The simplest concave potential is the m2ϕ2 chaotic potential. Since this potential is not bounded from above, the natural inflation with a GUT scale confining force has been introduced so that the potential is bounded from above [2] where the GUT scale axion is the inflaton and the inflaton potential is

V=ΛGUT4(1cosaNfN).    (2)

With O(1) parameters at the GUT scale, fN is O(MGUT). This potential arises from V=12(ΛGUT4+A)eia/f+h.c. where A is a function of a real scalar field ρ. So, the potential (2) mainly depends on the axion field a, and fN is not determined by Equation (2) but by the potential breaking the PQ symmetry spontaneously, i.e., by Equation (1). For the radial direction to roll down quickly, we need λ ≫ 10−6 and fN is of order MGUT.

Since we need a trans-Planckian value for the decay constant of the GUT axion, the KNP model has been proposed with two axions a1 and a2 and two GUT scale (Λ1 and Λ2) confining forces, resulting in the following minus-cosine potential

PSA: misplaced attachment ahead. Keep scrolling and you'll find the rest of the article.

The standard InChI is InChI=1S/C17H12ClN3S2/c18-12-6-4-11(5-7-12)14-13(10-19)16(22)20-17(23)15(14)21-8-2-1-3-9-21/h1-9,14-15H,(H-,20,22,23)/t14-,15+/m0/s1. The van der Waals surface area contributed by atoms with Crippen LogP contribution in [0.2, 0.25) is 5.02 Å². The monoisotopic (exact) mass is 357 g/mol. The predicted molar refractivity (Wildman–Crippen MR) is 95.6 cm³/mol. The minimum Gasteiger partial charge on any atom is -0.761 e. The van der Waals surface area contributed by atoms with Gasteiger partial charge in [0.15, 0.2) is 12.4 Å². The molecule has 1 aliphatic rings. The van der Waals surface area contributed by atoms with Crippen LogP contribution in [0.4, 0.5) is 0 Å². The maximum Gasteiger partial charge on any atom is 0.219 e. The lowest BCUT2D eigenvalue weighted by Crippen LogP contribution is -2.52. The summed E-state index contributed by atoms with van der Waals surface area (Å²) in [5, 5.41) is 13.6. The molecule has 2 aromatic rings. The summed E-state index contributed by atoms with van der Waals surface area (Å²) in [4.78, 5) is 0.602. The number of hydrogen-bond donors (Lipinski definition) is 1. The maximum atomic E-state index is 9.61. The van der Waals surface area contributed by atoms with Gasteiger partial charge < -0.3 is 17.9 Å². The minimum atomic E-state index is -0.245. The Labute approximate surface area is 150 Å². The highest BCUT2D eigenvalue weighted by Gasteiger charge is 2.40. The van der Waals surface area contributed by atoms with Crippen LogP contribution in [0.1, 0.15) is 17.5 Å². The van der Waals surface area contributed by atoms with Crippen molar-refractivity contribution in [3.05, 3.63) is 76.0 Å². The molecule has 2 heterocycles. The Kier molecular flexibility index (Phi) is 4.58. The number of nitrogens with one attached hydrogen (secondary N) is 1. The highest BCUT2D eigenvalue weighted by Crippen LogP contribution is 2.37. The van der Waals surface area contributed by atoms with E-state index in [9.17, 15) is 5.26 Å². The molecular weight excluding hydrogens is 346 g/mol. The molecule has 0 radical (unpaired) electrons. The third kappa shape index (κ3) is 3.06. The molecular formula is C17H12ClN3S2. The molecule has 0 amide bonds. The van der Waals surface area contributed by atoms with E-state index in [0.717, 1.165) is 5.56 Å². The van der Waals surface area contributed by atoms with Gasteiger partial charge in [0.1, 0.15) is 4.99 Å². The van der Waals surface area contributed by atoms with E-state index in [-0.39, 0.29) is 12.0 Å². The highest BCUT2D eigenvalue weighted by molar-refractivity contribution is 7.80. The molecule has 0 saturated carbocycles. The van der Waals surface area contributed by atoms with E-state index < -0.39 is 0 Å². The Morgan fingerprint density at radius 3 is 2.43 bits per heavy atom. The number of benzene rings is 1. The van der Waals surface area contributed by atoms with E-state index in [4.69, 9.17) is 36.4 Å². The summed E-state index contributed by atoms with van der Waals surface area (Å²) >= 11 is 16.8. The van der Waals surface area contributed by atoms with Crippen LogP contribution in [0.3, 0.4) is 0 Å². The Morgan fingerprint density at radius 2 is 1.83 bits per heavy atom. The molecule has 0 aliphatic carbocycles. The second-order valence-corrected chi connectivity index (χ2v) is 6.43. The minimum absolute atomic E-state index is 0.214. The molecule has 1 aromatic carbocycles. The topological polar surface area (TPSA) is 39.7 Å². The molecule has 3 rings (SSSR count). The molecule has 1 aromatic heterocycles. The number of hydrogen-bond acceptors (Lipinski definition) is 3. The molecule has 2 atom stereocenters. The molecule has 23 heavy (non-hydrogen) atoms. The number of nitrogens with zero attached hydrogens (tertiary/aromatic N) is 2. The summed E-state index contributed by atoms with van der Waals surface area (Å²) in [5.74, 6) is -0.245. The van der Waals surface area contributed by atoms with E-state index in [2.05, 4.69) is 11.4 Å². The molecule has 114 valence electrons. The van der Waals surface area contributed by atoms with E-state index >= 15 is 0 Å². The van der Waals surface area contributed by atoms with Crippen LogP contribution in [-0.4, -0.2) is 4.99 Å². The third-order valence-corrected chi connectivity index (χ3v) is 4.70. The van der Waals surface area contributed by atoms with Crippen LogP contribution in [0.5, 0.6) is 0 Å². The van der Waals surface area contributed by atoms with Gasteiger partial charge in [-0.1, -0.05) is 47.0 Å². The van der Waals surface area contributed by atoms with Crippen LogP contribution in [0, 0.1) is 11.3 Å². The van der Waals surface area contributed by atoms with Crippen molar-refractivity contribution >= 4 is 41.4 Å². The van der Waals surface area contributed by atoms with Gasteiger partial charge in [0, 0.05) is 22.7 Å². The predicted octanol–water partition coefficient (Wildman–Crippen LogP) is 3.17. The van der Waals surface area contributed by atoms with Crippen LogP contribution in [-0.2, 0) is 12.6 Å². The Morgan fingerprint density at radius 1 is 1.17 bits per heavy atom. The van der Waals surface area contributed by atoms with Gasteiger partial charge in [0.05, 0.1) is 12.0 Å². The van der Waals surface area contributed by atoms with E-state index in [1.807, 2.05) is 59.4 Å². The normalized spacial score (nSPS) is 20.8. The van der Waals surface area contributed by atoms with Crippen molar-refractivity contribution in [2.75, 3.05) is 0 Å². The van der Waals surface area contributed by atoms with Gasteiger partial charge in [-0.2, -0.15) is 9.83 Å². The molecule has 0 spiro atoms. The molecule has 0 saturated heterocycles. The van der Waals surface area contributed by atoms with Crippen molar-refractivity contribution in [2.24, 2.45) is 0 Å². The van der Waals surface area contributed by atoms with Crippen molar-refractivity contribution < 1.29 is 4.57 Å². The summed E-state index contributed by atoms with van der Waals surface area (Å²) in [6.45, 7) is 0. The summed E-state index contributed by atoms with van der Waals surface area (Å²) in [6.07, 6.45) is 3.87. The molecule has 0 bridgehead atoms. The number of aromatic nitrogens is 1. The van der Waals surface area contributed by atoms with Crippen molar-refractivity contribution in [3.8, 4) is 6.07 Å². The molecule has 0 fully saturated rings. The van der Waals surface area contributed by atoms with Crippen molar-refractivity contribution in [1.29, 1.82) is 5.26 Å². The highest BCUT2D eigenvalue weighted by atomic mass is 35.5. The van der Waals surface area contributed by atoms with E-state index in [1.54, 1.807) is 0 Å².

V=Λ14(1cos [αa1f1+βa2f2] )       + Λ24(1cos [γa1f1+δa2f2] ),    (3)

where α, β, γ, and δ are determined by two U(1) quantum numbers. Of course, f1 and f2 are O(MGUT). Let us comment on a few issues related to the above potential.

If there is only one confining force at the GUT scale, we can set Λ2 = 0 in Equation (3). In this case, there exists a flat Goldstone boson direction as shown with the red valley in Figure 1A. The blue bullet field point of Figure 1A quickly rolls along the blue path down to the red line vacuum. This flat red line direction cannot work as an inflation direction, but it corresponds to an axion potential with an infinite axion decay constant. Thus, with two axions and two nonvanishing axion potentials of Equation (3), there is a possibility of obtaining a trans-Planckian decay constant.